Living With Herpes And Healing The World One Disclosure At A Time

By Clarice Connolly October 04, 2019

On September 21st of 2019 I disclosed on stage in front of 300 people. If you would’ve told me years ago when I was diagnosed that I would ever have the courage to share with more than one person at a time, I would’ve laughed in your face. Because in this world we live in, disclosure is far from easy, especially at first.


My positive herpes diagnoses rocked me to my core. I had grown up believing my life’s purpose was to find the man of my dreams, settle down and live the “American Dream.” I believed that the best I had to offer was how I looked and how good I was in bed. Love was transactional. My crippling perfectionism (my biggest problem) would sneak in and always rob me of any happiness I may have felt along the way. 


Life felt hard and it seemed I could never catch a break. Disclosing seemed impossible the first two years. I could barely even say herpes out loud to myself. As much as I was scared, I wanted to be in love more. I kept trying to put myself out there but this fear of rejection had me continue to settle for people that weren’t the right fit. I noticed while it was harder to disclose to partners, it became easier to disclose to close loved ones and the more I related to it as practice, the easier it became.


Disclosure after disclosure it felt lighter. I felt like I had mastered the craft. I was even beginning to be met with other people’s shame around their diagnosis. They would explain how my experience sounded a lot like their autoimmune disease journey, their fight with bipolar, their sexuality, and the list continued to grow. 


I began to feel more intimate with so many people in a way that I only imagined possible with romantic partners. It’s the type of connection I’d been looking for what felt like my entire life. But this time, I was getting intimacy by sharing my own shitty life experience. 


The more I worked on my emotional intelligence and began to really process my experience with herpes, the more I began to change the way I related to not only myself, but the diagnosis that forever changed my life.


I started to see the gift that this experience was for me, the way it cracked me open and forced me to redefine the way I looked at the world. I stood up and decided that this thing would no longer define me and that I would become an advocate for others to have that same realization. I would be an activist networking to dismantle stigma any way I knew how!


The biggest chance for me to to that was on a stage at a women’s empowerment summit. 


When I began to tell my story, I explained to the crowd how it was never actually just about herpes. I walked them through my journey and when I got to the point where I shared that I contracted herpes, the entire audience gasped! We are talking a loud, audible gasp. It threw me off. Hard. It’s been years since someone’s response was that strong to stop me dead in my tracks. But my 20 minute timer was still counting down and I had a lot more to go. In that one split second I had to choose to react to their response or keep going. And so I did.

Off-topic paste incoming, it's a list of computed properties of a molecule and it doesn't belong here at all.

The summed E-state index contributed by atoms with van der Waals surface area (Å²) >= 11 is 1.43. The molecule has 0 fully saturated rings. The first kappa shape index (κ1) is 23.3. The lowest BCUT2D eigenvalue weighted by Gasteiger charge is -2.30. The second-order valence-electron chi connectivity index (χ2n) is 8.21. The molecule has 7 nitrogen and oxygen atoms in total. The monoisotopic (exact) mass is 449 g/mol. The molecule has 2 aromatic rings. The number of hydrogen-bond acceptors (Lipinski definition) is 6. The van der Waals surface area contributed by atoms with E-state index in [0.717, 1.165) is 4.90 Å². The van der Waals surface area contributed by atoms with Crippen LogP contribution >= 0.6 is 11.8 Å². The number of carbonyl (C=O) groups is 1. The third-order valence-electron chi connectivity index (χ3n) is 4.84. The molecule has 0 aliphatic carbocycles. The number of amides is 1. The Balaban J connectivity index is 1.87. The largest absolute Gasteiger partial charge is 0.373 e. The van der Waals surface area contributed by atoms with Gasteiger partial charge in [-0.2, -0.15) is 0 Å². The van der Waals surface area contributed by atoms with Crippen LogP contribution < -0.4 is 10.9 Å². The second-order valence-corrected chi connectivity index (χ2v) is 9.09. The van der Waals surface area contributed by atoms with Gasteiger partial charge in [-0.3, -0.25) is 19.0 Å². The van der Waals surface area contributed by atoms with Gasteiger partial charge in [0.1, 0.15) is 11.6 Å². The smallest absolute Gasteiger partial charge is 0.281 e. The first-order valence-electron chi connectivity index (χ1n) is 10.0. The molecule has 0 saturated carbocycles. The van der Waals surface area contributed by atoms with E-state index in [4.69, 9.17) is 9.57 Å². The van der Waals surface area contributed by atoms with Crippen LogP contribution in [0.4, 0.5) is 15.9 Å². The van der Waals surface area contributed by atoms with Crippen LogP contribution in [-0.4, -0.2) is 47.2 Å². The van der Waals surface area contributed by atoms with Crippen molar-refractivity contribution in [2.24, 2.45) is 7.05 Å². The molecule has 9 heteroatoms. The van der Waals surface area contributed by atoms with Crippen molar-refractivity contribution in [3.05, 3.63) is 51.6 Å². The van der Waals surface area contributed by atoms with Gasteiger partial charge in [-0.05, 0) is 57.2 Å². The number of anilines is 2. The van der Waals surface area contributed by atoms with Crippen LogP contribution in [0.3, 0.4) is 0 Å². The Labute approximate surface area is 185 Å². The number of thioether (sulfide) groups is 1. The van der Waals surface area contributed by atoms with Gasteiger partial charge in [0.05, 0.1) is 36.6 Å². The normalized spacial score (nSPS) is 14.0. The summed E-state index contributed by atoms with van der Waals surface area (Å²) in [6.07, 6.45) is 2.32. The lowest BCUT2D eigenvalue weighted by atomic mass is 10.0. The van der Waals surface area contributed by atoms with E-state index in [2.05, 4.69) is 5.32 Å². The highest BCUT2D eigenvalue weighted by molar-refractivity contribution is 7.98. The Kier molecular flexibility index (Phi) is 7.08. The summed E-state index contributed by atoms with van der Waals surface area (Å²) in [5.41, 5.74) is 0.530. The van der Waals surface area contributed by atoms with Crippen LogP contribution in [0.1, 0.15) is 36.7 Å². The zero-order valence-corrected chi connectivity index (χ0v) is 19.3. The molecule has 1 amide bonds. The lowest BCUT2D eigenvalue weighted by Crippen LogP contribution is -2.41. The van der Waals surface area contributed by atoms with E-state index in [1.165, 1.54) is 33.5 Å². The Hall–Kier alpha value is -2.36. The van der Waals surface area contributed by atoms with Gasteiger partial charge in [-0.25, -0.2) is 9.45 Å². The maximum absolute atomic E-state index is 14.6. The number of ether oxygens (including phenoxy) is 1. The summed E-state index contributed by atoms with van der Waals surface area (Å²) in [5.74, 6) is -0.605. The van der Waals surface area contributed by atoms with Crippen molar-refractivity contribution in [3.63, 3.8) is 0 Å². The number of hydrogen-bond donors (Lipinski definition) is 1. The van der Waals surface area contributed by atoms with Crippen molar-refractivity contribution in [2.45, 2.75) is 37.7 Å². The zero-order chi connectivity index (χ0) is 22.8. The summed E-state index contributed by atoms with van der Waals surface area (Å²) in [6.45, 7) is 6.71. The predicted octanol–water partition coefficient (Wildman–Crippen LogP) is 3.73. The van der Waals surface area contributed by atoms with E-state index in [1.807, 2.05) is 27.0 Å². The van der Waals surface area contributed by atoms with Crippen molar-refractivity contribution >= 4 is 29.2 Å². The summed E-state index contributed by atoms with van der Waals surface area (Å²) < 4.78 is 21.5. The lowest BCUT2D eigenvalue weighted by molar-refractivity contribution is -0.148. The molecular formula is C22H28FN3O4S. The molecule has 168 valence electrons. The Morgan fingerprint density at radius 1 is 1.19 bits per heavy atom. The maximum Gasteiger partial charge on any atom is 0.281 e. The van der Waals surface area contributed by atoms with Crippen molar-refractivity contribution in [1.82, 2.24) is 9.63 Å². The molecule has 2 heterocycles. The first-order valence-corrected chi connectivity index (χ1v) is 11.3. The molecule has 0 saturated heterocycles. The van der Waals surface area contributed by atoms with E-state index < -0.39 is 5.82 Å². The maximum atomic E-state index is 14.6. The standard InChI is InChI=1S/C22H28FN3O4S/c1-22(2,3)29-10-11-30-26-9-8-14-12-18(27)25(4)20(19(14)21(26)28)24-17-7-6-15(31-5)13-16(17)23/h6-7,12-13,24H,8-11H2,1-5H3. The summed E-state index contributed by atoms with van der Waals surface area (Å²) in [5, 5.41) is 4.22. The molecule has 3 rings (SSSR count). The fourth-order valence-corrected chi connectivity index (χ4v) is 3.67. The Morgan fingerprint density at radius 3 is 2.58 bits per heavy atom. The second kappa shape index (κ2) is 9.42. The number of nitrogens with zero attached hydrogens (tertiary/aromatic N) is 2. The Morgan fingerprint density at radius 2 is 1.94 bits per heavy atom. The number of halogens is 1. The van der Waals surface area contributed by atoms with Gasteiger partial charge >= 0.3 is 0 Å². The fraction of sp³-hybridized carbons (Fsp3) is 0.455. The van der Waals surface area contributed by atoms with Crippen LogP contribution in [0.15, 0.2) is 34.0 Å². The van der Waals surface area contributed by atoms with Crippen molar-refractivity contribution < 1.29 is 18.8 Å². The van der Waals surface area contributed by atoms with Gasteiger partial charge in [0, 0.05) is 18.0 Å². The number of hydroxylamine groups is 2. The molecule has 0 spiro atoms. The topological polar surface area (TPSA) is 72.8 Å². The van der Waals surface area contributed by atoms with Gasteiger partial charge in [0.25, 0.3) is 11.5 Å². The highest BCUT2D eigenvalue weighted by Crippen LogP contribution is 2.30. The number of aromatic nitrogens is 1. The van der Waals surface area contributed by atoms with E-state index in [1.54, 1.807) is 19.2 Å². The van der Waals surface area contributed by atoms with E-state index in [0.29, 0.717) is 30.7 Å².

When I continued on I shared more about what unfolded next. And as my story goes, I couldn’t hold the secret any longer so the first person I told was my mother. Then she told me, she had it too. I shared that with the audience in almost that exact manner. There it was! AGAIN! The loud audible, suck-the-air-out-of-the-room, GASP! 


I was done. It shook me. Do I address it? Do I ask people what that was about for them? Do I jump up on my soap box and wave my finger. “See that?! That is stigma!” Do I make them wrong for still seeing this irritating skin condition as a big deal? But was it? Were people just impressed with my storytelling abilities? Was it compassion they felt? My friend told me that she felt like it was. 


Another women I knew in the audience hadn’t disclosed to another person in over 20 years until she’d met me. She expressed how stigma never bothered her but this, this made her felt ashamed and nervous, she continued to tell me how uncomfortable she felt by this.


But I took the longest pause of my life and got back to my breath. Because I’d done enough work to understand my emotional landscape, I was able to continue on from a place centered in my purpose: love. I would share the love that I found for myself because of how I chose to live life after being diagnosed. Love that they deserve regardless of how they responded to me and for myself to remember that I love myself no matter what others have to say. I didn’t take any of it personally from a truly unwavering place inside of myself. Because compassion had reminded that I don’t know what they are going through or exactly what that response was about without having asked them.


Because I have done the work to be so sure of who I am, people’s reactions can no longer define me. That this, this is how we break the stigma. We need to continue to disclose and share our stories in service of healing shame and leading others in how we can change the future of our world, one disclosure at a time. 


To hear more about Clarice’s journey and disclosure story, listen to the latest episode of Something Positive for Positive People below.



Clarice Connolly is an accountability coach whose focus is on women’s empowerment. Find her on or on Instagram @pieces_of_reeses.